I’m not the only author who has shifted from academic writing to novels, and I’m probably not the only one who has found the transition perplexing. I’d been publishing books and articles in philosophy for a long time before turning my hand to fiction. It took a while, but after several years tapping away at a story, I finally had a manuscript long enough to count as a novel. Hopefully, I started looking for a publisher.
The gulf that yawns between academic and fiction writing was unexpected. I knew that the size of audiences and the diversity of readers would be vastly different, but I thought the switch would be, if not seamless, at least predictable. After all, for both an academic book and a novel, one needs to assemble similar documents: a query letter pitching the work, an author bio that demonstrates how splendidly qualified you are to have written it, and a synopsis that will grab the attention of an eager acquisitions editor. However, my experience with academic inquiries hardly prepared me for approaching the gatekeepers of fiction.
I cannot count the number of missteps and the amount of time I squandered before achieving a foot—a toenail—in the door with my first novel. By that time, I had sought advice from experts that helped to correct my blunders. However, there was one piece of advice that surprised me and that prompted considerable consternation.
The problem area was the author bio. Of course, just because you can write an academic monograph, there is no guarantee that you can handle a fictional narrative. You could be a gripping expert in one field and bore a reader comatose in the other. Still, the ability to complete a book-length project is a credential of its own, right? Well no, not really. Academic credentials are not the thin end of the wedge into fiction writing. In fact, according to one piece of advice from an expert whom I hold in considerable respect, they can actually count against you.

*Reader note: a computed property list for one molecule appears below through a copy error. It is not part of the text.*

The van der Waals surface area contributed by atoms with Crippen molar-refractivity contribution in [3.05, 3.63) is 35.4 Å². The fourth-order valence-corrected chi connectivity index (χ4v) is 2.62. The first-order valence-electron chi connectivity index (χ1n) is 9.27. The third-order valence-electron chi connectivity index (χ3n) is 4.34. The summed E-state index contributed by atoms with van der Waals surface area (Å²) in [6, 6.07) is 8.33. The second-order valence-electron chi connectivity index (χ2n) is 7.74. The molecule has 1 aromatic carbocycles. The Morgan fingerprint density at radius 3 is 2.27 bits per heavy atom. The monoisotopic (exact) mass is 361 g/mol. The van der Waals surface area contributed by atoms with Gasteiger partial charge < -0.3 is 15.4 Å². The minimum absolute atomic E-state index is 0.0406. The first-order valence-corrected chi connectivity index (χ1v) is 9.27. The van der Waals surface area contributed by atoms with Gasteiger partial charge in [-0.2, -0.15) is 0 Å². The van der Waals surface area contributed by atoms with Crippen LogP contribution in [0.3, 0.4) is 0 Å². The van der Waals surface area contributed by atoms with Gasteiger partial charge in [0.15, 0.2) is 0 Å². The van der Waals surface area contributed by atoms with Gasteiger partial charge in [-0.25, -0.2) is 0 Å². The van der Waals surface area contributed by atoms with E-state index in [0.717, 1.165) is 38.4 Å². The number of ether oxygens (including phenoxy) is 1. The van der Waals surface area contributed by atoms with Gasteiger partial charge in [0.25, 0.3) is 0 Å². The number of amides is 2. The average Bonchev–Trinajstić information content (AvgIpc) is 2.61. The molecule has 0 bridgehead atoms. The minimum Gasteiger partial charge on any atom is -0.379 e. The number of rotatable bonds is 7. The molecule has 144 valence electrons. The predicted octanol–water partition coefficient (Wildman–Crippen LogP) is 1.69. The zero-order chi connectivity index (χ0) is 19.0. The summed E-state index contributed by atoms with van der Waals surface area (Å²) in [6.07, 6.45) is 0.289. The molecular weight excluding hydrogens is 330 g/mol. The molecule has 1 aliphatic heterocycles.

In an earlier age, this discouraging tidbit might advise one simply not to mention previous writing. But with nosy search engines at everyone’s fingertips, that strategy doesn’t work. Moreover, it confronts another problem, and that is that these days aspiring novelists need a platform, even (gag) a personal brand. Which means hiding your light under a bushel is not only impossible, it would work against you anyhow.
The trick, as far as I can tell, is to present yourself as someone who can write the long game with dedication and versatility. But more importantly, disciplinary knowledge can indirectly—perhaps in the background, perhaps implicitly—deepen your story. I think this is true of philosophy, and I’ll bet that other academics who are shifting gears would say the same for their disciplines. The gears may grind for a while, but somewhere in the mix of previous efforts, there is probably a thin edge to be found.